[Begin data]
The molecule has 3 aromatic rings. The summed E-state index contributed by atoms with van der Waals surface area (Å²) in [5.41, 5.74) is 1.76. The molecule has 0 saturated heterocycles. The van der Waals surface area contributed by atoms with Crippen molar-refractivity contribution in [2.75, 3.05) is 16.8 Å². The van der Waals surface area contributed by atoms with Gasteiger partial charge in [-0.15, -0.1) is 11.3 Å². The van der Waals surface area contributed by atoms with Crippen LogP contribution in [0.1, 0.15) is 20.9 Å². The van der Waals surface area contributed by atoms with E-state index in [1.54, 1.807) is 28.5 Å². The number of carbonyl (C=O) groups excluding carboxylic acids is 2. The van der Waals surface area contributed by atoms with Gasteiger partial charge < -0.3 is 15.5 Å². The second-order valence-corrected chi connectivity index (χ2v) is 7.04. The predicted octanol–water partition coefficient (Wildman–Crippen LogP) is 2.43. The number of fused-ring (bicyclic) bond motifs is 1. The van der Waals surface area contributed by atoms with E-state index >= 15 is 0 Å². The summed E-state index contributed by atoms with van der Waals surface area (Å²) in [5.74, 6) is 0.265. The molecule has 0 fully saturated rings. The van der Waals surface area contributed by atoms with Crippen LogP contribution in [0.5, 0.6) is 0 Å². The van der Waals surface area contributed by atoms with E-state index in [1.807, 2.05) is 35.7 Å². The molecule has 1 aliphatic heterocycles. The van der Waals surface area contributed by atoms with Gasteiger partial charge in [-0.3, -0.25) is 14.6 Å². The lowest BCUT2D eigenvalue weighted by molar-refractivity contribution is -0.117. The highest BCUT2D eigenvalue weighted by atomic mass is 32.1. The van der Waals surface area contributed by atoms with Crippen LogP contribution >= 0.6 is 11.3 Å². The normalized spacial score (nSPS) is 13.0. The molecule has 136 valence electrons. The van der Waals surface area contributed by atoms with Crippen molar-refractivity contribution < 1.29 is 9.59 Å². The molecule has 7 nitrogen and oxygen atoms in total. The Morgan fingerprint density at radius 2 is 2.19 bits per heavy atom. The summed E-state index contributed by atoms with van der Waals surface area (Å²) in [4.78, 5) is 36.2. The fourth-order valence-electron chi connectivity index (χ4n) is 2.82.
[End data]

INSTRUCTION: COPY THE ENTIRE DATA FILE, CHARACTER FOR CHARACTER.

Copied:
The molecule has 3 aromatic rings. The summed E-state index contributed by atoms with van der Waals surface area (Å²) in [5.41, 5.74) is 1.76. The molecule has 0 saturated heterocycles. The van der Waals surface area contributed by atoms with Crippen molar-refractivity contribution in [2.75, 3.05) is 16.8 Å². The van der Waals surface area contributed by atoms with Gasteiger partial charge in [-0.15, -0.1) is 11.3 Å². The van der Waals surface area contributed by atoms with Crippen LogP contribution in [0.1, 0.15) is 20.9 Å². The van der Waals surface area contributed by atoms with E-state index in [1.54, 1.807) is 28.5 Å². The number of carbonyl (C=O) groups excluding carboxylic acids is 2. The van der Waals surface area contributed by atoms with Gasteiger partial charge < -0.3 is 15.5 Å². The second-order valence-corrected chi connectivity index (χ2v) is 7.04. The predicted octanol–water partition coefficient (Wildman–Crippen LogP) is 2.43. The number of fused-ring (bicyclic) bond motifs is 1. The van der Waals surface area contributed by atoms with E-state index >= 15 is 0 Å². The summed E-state index contributed by atoms with van der Waals surface area (Å²) in [5.74, 6) is 0.265. The molecule has 0 fully saturated rings. The van der Waals surface area contributed by atoms with Crippen LogP contribution in [0.5, 0.6) is 0 Å². The van der Waals surface area contributed by atoms with E-state index in [1.807, 2.05) is 35.7 Å². The molecule has 1 aliphatic heterocycles. The van der Waals surface area contributed by atoms with Gasteiger partial charge in [-0.3, -0.25) is 14.6 Å². The lowest BCUT2D eigenvalue weighted by molar-refractivity contribution is -0.117. The highest BCUT2D eigenvalue weighted by atomic mass is 32.1. The van der Waals surface area contributed by atoms with Crippen LogP contribution >= 0.6 is 11.3 Å². The normalized spacial score (nSPS) is 13.0. The molecule has 136 valence electrons. The van der Waals surface area contributed by atoms with Crippen molar-refractivity contribution < 1.29 is 9.59 Å². The molecule has 7 nitrogen and oxygen atoms in total. The Morgan fingerprint density at radius 2 is 2.19 bits per heavy atom. The summed E-state index contributed by atoms with van der Waals surface area (Å²) in [4.78, 5) is 36.2. The fourth-order valence-electron chi connectivity index (χ4n) is 2.82.